Doug Henwood recently recalled, somewhere — on his mailing list? Facebook? Twitter? — that years ago, Alex Cockburn (peace be upon him) had said that if Social Security were to be dismantled, it would have to be an inside job — that is, a Democratic president would have to do it.
Of course Alex was right, as he usually if not always was, and I thought it was rather generous of Doug to mention the fact, considering that Doug was often quite critical of Cockburn.
The reference to old Alex brought out the usual pharisaic chorus — they laugh him to scorn; they shoot out their lips, and wag their heads, as Handel says. (Or his librettist, whoever that was.) Aiiee! Cockburn! The climate change denialist! Anathema!
I’ve had some thoughts here before about ‘denialism’ as a category, which I won’t repeat. In brief, the stigmatization of denialism seems like a kind of thought-policing to me, and I don’t like it.
In the case of climate change, however, abusing denialists seems particularly foolish. I say this as a recent victim (in a small way) of climate change.
Climate change is certainly real, as the denialists would mostly agree, though they would add — correctly, of course — that it’s happened many times in the history of the world, long before there were SUVs and coal-fired power plants. What the denialists mostly deny is that human activity has much to do with it.
Well, maybe they’re wrong — I’m inclined to think so — and maybe they’re right. But what is surely clear is that it doesn’t matter.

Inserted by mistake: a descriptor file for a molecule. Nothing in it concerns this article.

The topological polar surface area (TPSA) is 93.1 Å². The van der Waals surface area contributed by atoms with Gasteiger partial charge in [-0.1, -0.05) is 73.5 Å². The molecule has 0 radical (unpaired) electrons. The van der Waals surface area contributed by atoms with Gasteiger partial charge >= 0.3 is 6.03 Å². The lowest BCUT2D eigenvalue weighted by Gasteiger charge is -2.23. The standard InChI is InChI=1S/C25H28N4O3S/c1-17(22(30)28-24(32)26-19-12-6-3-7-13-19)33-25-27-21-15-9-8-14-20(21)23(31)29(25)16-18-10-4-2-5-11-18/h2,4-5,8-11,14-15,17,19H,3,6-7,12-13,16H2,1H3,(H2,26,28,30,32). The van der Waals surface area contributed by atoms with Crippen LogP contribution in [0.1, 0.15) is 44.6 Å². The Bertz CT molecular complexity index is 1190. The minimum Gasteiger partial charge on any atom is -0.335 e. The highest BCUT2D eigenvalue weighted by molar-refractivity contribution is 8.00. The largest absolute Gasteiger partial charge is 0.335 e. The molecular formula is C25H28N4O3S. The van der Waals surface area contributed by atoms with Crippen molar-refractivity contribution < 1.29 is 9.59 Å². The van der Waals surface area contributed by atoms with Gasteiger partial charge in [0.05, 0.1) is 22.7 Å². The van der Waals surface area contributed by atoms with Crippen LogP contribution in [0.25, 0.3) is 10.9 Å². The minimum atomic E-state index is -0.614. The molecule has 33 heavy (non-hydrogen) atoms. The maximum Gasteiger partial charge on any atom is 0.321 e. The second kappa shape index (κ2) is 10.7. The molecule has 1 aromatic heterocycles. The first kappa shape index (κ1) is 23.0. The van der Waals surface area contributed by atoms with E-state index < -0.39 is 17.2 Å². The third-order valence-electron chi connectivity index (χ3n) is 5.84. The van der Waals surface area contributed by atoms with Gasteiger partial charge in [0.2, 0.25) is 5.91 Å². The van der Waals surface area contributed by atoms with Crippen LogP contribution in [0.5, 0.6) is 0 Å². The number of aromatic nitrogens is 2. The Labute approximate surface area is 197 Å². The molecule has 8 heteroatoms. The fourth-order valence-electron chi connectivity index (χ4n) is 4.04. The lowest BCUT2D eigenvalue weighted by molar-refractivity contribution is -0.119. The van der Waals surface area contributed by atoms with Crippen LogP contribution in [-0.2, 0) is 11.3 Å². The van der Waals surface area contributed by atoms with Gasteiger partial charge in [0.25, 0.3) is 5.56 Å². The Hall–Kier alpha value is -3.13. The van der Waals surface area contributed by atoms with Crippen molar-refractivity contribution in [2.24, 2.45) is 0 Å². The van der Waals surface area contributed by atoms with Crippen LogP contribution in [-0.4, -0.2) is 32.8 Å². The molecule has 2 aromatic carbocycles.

Anti-denialists seem to be operating on the idea that denial makes it harder to get nice enlightened policies in place that will slow, or arrest, or even reverse climate change. But this is idiocy. Denialists or no denialists, nothing is going to be done about climate change. Propaganda organs like the New York Times are already starting to speak of Sandy and her ilk as the new normal, and wondering what soon-to-be beachfront property might be worth investing in, once the existing beachfront property is washed away. Dig out those contour maps, folks.
The social order under which we live is simply unable — and uninclined — to cast its accounts based on what’s good for the world over the next three or four generations. Our rulers are looking at the next three or four quarters, in their capacity as steersmen of our institutions, and maybe a couple of decades down the road in terms of their own individual retirement.
This is not a mistake, or an oversight, or a betise. Our economy is in essence a Raubwirtschaft. Old Karl was right of course to observe that the capitalists have built amazing things and invented a lot of stuff, but they didn’t do it for posterity’s sake; they did it to steal a march on the competition, and get a bit more of the plunder.
There’s no way to steal a march on the competition by ‘doing something’ about climate change — except for advertising purposes, of course; greenwashing is thought, perhaps correctly, to make a modest contribution to the bottom line.
Therefore, nothing will be done. Unless of course the social order were to change significantly. But we all know that’s impossible, right?